Communities have never been here before - no one knows exactly what economic recovery will look like in the months ahead. But we do have past workforce history, resources, observations and in-sights to draw upon as we position ourselves for the future. For this particular workforce project, the Federal Reserve Bank of Atlanta’s, Investing in America’s Workforce three book publication series (2018) provided key data and varying professional insights. In addition, the students framed each component based on their past individual and community experiences. Blending outside resources with personal insights may be the norm as we consciously or unconsciously try to make the best possible decisions in this shifting economic landscape.
The intent of this project was to create a basic grass-roots workforce process, especially for niche locations like smaller rural communities or urban neighborhoods, in a post-COVID environment. It is hoped that this process and unique economic timing sparks community workforce discussions that go beyond the present realities of “what was” to a future of increased business growth and diversity of ”what could be.”
* K. Bayton, S. Guenther and B. Sharpe were graduate students enrolled in the University of Nebraska – Lincoln CDEV 827 online community workforce development course during the spring 2020 semester. Dr. C. Burkhart-Kriesel, Extension Specialist in Community Vitality and Professor in Agricultural Economics, was both the instructor and collaborator on the final project.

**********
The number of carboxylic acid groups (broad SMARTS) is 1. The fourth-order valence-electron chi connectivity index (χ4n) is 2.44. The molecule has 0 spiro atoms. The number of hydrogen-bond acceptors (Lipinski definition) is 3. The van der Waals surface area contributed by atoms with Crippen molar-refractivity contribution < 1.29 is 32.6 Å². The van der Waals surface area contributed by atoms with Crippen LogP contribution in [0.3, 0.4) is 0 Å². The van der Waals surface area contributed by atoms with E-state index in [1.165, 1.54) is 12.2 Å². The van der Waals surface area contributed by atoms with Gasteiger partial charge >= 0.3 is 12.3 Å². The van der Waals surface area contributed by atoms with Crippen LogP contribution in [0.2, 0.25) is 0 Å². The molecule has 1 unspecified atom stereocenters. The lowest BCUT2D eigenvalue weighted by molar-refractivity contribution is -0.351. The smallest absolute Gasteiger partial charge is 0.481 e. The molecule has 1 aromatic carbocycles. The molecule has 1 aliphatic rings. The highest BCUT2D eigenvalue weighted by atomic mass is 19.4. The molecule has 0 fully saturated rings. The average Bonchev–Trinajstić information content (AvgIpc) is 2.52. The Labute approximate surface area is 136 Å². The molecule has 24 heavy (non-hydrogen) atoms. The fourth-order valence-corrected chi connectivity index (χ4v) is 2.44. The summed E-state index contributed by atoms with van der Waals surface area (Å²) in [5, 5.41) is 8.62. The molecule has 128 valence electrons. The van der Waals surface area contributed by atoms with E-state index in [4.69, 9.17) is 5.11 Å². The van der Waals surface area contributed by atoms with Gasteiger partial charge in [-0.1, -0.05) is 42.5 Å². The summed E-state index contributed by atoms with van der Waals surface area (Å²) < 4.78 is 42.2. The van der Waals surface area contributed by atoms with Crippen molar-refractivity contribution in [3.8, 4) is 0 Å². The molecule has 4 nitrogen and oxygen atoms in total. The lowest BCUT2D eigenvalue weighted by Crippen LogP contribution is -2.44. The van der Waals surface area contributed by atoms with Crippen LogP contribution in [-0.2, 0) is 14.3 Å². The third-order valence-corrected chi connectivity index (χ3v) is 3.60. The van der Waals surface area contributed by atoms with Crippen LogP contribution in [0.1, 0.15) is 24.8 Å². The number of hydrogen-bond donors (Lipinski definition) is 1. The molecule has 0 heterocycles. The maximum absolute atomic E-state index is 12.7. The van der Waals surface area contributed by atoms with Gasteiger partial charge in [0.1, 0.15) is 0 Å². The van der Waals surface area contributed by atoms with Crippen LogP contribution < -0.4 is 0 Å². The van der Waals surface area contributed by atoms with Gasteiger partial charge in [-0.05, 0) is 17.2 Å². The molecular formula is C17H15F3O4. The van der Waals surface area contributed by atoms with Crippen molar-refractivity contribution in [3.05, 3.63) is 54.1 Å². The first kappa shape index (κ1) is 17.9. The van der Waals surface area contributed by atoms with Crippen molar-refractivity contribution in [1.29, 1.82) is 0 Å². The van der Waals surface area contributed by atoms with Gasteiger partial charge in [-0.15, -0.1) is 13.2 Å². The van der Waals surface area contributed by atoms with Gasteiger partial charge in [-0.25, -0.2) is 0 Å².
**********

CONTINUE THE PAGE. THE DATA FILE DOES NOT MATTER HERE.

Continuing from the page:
Fitzgerald, J. (2004). Moving the workforce intermediary agenda forward. Economic Development Quarterly, 18, 3–9.
Ganzglass, E., Foster, M., & Newcomer, A. (2014). Innovation in community colleges. In M. Conway & R. Giloth (Eds.), Connecting people to work: Workforce intermediaries and sector strategies (pp. 301–324). New York, NY: Aspen Institute.
Lowe, N., Goldstein, H., & Donegan, M. (2011). Patchwork intermediation: Regional challenges and opportunities for sector-based workforce development. Economic Development Quarterly, 25(2), 158–171.
Osterman, P. (2007). Employment and training policies: New directions for less skilled adults. In H. J. Holzer & D. Nightingale Smithy (Eds.), Reshaping the American workforce in a changing economy (pp. 119–154). Washington, DC: Urban Institute.
Extension Specialist, Community Vitality
University of Nebraska-Lincoln
Panhandle Research and Extension Center